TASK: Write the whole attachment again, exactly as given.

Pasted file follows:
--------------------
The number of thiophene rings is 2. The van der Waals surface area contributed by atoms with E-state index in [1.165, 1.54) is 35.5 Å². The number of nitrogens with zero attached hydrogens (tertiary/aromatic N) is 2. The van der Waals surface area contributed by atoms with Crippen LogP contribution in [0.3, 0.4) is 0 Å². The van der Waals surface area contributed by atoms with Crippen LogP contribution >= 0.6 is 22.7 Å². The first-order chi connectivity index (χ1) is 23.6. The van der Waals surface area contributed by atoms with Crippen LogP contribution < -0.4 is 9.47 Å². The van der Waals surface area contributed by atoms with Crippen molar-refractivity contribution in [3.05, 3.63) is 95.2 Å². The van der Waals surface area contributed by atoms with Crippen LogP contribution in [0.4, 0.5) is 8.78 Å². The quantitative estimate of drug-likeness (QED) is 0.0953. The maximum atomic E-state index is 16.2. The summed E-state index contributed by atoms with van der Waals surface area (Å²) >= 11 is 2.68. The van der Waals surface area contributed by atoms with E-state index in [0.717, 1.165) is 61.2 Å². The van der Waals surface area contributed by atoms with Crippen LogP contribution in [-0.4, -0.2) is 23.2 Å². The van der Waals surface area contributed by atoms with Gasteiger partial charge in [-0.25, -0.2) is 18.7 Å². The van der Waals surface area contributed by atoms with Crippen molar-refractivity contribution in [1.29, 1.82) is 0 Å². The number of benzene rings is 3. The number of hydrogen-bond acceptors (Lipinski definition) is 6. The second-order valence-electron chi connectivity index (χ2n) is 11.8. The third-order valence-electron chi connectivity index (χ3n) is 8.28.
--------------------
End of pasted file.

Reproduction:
The number of thiophene rings is 2. The van der Waals surface area contributed by atoms with E-state index in [1.165, 1.54) is 35.5 Å². The number of nitrogens with zero attached hydrogens (tertiary/aromatic N) is 2. The van der Waals surface area contributed by atoms with Crippen LogP contribution in [0.3, 0.4) is 0 Å². The van der Waals surface area contributed by atoms with Crippen LogP contribution >= 0.6 is 22.7 Å². The first-order chi connectivity index (χ1) is 23.6. The van der Waals surface area contributed by atoms with Crippen LogP contribution < -0.4 is 9.47 Å². The van der Waals surface area contributed by atoms with Crippen molar-refractivity contribution in [3.05, 3.63) is 95.2 Å². The van der Waals surface area contributed by atoms with Crippen LogP contribution in [0.4, 0.5) is 8.78 Å². The quantitative estimate of drug-likeness (QED) is 0.0953. The maximum atomic E-state index is 16.2. The summed E-state index contributed by atoms with van der Waals surface area (Å²) >= 11 is 2.68. The van der Waals surface area contributed by atoms with E-state index in [0.717, 1.165) is 61.2 Å². The van der Waals surface area contributed by atoms with Crippen LogP contribution in [-0.4, -0.2) is 23.2 Å². The van der Waals surface area contributed by atoms with Gasteiger partial charge in [-0.25, -0.2) is 18.7 Å². The van der Waals surface area contributed by atoms with Crippen molar-refractivity contribution in [1.29, 1.82) is 0 Å². The number of benzene rings is 3. The number of hydrogen-bond acceptors (Lipinski definition) is 6. The second-order valence-electron chi connectivity index (χ2n) is 11.8. The third-order valence-electron chi connectivity index (χ3n) is 8.28.